Should you desire to deviate from the path of total truth, you can pair them with less neutral sources. I tried with my Cayin DAPs and enjoyed the bit of warmth and energy the ESR MKIIs gained from this combination. So basically, you can tailor these studio IEMs quite a bit to your current task, which I find quite interesting.



Paired with the right source, the ESR MKIIs will give you the truth and nothing but the truth. They are targeted mainly at music professionals, but will certainly fulfill the needs of other users as well. Anyone that prefers a more neutral musical reproduction or simply wants an in-ear for a more relaxed and fatigue free listing experience should find these a very interesting set.

I have enjoyed my week with the ESR MKIIs even though I usually prefer the more fun-oriented type of earphone. Funny enough, I used them even for movies and games and never once missed anything. Never once I felt the need to switch to another set of in-ears. As I said I am not a sound engineer or musician but I do believe these IEMs will certainly please a larger variety of users than just professionals. They are more expensive than their predecessors, but they make up for it with largely improved internals, beautiful looks and most important of all a sound reproduction that really deserves the name Empire Studio Reference.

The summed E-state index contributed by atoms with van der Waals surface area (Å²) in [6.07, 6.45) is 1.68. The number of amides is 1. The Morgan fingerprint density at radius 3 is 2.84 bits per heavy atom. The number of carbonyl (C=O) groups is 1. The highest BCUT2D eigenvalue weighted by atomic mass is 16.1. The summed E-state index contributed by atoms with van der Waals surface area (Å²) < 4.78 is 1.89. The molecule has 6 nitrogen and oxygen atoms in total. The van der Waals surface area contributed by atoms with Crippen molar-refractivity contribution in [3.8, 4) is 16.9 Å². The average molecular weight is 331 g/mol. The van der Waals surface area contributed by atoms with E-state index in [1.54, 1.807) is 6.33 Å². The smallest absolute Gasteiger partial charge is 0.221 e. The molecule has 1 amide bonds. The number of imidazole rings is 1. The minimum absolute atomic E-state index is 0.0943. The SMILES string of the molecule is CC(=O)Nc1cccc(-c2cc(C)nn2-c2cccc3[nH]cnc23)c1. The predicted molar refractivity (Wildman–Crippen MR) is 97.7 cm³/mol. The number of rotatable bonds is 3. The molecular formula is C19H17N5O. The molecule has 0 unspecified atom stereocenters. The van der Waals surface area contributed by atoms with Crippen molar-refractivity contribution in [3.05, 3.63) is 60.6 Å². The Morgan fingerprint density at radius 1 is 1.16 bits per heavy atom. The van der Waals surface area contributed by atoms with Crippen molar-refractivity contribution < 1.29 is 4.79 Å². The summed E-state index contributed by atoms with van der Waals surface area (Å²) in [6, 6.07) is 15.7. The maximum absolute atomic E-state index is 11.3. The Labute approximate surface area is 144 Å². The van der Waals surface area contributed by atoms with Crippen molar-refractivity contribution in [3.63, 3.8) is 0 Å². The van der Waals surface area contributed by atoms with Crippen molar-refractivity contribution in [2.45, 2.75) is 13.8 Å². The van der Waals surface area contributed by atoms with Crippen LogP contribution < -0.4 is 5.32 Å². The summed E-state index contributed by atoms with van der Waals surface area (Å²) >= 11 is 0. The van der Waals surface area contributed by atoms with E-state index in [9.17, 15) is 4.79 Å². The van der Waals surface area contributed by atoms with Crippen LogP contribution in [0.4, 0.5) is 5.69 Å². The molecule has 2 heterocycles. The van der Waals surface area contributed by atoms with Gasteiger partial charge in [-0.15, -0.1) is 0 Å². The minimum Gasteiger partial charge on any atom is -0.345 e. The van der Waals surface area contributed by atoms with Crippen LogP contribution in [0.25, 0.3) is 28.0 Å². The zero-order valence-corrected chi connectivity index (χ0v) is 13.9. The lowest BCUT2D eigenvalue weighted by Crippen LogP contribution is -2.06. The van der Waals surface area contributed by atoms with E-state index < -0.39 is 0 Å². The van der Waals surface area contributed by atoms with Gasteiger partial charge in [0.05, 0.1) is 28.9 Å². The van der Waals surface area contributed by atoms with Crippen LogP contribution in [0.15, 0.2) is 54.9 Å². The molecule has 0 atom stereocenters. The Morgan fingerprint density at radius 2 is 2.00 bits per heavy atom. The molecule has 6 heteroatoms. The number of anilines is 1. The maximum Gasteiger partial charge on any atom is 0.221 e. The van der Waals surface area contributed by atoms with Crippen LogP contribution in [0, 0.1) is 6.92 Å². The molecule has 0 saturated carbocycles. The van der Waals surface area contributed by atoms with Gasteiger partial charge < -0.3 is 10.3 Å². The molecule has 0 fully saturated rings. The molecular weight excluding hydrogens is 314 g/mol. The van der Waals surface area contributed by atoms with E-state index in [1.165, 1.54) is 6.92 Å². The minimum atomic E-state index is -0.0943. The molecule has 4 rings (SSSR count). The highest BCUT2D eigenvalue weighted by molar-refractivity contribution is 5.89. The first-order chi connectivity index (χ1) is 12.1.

Other reviews

Empire Ears Valkyrie MKII

Empire Ears Bravado MKII
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  • Like
Reactions: Xinlisupreme
Thank you for your beautiful review!
This EE sounds as i love.
@fabio19 you should consider it...